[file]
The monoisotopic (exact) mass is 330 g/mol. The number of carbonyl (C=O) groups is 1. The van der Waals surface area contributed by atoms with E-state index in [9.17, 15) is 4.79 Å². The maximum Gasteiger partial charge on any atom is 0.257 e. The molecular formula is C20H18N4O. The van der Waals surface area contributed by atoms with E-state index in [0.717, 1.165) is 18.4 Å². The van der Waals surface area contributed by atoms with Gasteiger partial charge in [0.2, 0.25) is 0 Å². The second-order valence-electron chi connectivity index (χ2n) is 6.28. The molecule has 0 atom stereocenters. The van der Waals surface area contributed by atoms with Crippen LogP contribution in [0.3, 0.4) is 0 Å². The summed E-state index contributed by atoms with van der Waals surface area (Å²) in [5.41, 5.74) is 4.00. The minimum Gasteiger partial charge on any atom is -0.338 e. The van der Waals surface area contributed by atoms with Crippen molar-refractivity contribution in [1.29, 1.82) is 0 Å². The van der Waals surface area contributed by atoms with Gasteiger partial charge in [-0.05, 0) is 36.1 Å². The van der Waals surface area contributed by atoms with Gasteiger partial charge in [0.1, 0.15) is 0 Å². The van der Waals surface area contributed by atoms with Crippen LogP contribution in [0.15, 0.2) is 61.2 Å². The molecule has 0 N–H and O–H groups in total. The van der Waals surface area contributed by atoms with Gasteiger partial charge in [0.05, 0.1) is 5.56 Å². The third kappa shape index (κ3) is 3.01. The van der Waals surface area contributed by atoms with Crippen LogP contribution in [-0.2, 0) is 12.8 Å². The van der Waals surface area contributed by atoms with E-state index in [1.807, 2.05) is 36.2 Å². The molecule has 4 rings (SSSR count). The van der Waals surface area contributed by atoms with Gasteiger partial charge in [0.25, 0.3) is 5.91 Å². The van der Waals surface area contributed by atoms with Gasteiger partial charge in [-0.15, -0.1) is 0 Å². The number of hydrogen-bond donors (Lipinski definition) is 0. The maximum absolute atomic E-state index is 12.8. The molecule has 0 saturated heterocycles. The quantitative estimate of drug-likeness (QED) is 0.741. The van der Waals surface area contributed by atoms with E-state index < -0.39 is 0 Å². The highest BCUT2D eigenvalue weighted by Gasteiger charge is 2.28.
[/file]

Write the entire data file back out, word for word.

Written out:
The monoisotopic (exact) mass is 330 g/mol. The number of carbonyl (C=O) groups is 1. The van der Waals surface area contributed by atoms with E-state index in [9.17, 15) is 4.79 Å². The maximum Gasteiger partial charge on any atom is 0.257 e. The molecular formula is C20H18N4O. The van der Waals surface area contributed by atoms with E-state index in [0.717, 1.165) is 18.4 Å². The van der Waals surface area contributed by atoms with Gasteiger partial charge in [0.2, 0.25) is 0 Å². The second-order valence-electron chi connectivity index (χ2n) is 6.28. The molecule has 0 atom stereocenters. The van der Waals surface area contributed by atoms with Crippen LogP contribution in [0.3, 0.4) is 0 Å². The summed E-state index contributed by atoms with van der Waals surface area (Å²) in [5.41, 5.74) is 4.00. The minimum Gasteiger partial charge on any atom is -0.338 e. The van der Waals surface area contributed by atoms with Crippen molar-refractivity contribution in [1.29, 1.82) is 0 Å². The van der Waals surface area contributed by atoms with Gasteiger partial charge in [-0.05, 0) is 36.1 Å². The van der Waals surface area contributed by atoms with Gasteiger partial charge in [0.1, 0.15) is 0 Å². The van der Waals surface area contributed by atoms with Crippen LogP contribution in [0.15, 0.2) is 61.2 Å². The molecule has 0 N–H and O–H groups in total. The van der Waals surface area contributed by atoms with Gasteiger partial charge in [0.05, 0.1) is 5.56 Å². The third kappa shape index (κ3) is 3.01. The van der Waals surface area contributed by atoms with Crippen LogP contribution in [-0.2, 0) is 12.8 Å². The van der Waals surface area contributed by atoms with E-state index in [1.807, 2.05) is 36.2 Å². The molecule has 4 rings (SSSR count). The van der Waals surface area contributed by atoms with Gasteiger partial charge in [0.25, 0.3) is 5.91 Å². The van der Waals surface area contributed by atoms with Gasteiger partial charge in [-0.15, -0.1) is 0 Å². The number of hydrogen-bond donors (Lipinski definition) is 0. The maximum absolute atomic E-state index is 12.8. The molecule has 0 saturated heterocycles. The quantitative estimate of drug-likeness (QED) is 0.741. The van der Waals surface area contributed by atoms with E-state index < -0.39 is 0 Å². The highest BCUT2D eigenvalue weighted by Gasteiger charge is 2.28.